Briarcliff Summit Apartments
The term preservation means different things to different people. To colleagues in our firm, it can mean historic buildings, tax credits or advocacy. To many of our clients, it relates to keeping affordable apartments affordable at the end of their original financing or subsidy period. Many of these housing subsidy programs, like Section 8, have been around for decades and are managed by HUD.
Not surprisingly, when the term of earlier subsidies end is aligned with the need for significant capital investment in the building. The owner often has to make a choice to preserve the existing affordable housing and reinvest, convert the property to market rate or owner occupied units, or to sell it to a third party. Fortunately, many current and new owners of these properties choose to preserve their affordability and they seek additional forms of financing. This often leads to incorporating state and federal historic tax credits (HTCs) as a component of their capital stack.
According to the Annual Report on the Economic Impact of the Federal Historic Tax Credit FY 2013, between 1978 and 2013 the historic tax credit program helped create over 135,000 units of affordable housing. HTC programs align well with housing preservation projects, as many of these units were created utilizing historic credits and the proposed work on the property will exceed the owner’s adjusted basis allowing for access to the historic credit again. In some cases, the buildings may have never had a historic designation when the units were developed as affordable, but are eligible for National Register listing today.
A good example of the positive impact the historic credits can have is a recent MHA project, the Briarcliff Summit Apartments in Atlanta, Georgia. Originally constructed in 1924 as a residential hotel by Asa G. Candler Jr., the building was converted to affordable housing in the 1980s. It had fallen into significant disrepair when our client Evergreen Partners, who specialize in affordable housing and are active members of the Institute for Responsible Housing Preservation (IRHP), purchased it. Evergreen utilized a variety of sources for the project, including state and federal historic and low income housing tax credits (LIHTCs) as well financing from HUD.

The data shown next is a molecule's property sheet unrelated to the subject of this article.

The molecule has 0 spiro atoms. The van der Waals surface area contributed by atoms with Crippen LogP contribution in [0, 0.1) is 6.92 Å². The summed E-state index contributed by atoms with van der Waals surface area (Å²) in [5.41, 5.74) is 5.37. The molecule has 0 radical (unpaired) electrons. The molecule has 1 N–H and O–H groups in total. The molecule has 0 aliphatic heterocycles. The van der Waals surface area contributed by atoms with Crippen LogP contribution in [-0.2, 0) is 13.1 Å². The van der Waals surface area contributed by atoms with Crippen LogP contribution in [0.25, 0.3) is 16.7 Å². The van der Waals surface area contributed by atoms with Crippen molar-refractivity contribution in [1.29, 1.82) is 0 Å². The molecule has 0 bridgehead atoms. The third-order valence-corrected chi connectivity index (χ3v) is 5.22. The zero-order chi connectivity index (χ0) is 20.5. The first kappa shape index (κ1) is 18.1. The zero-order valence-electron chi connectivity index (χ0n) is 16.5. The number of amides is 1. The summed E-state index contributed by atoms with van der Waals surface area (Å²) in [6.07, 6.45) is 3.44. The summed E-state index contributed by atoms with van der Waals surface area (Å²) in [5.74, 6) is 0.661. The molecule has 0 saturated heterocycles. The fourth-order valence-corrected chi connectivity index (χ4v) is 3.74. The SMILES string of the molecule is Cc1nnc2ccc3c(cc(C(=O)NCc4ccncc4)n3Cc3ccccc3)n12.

“The physical needs and renovation challenges a developer encounters on a standard preservation project are always amplified when dealing with a historic structure,” says Evergreen Development Associate Nick Bouquet. “Briarcliff Summit had substantial deferred physical needs and was one of the most transformational projects Evergreen Partners has had the opportunity to participate in. The level of renovation needed to both revitalize the property and renew the building’s distinct historic features would have not been feasible without the availability of the historic tax credit resource”
The capital stack for Briarcliff included state and federal LIHTCs. Combining these with HTCs provided additional funding sources and lead to many positive design aspects for the historic building. Project architects TAT (The Architectural Team) preserved the important decorative features originally designed by architect G. Lloyd Preacher including terracotta roof tiles, iron railings and floral glazed terracotta paneling. Perhaps most importantly for the preservation of the building, the incompatible 1970s era windows were replaced with new energy efficient units that match the windows shown in historic photographs.
Briarcliff Summit Apartments is an excellent example of how state and federal HTCs can be paired with a variety of housing subsidies to create a successful community preservation project. These projects preserve the physical fabric of the neighborhood by rehabilitating important historic resource, but also preserve the social fabric of community by providing high quality affordable housing for the residents who need it the most.
We recently outlined the increase in the Georgia state historic tax credit program in a previous blog. Learn more about these changes here.
Post by Richard Sidebottom | Senior Associate, MHA Southeast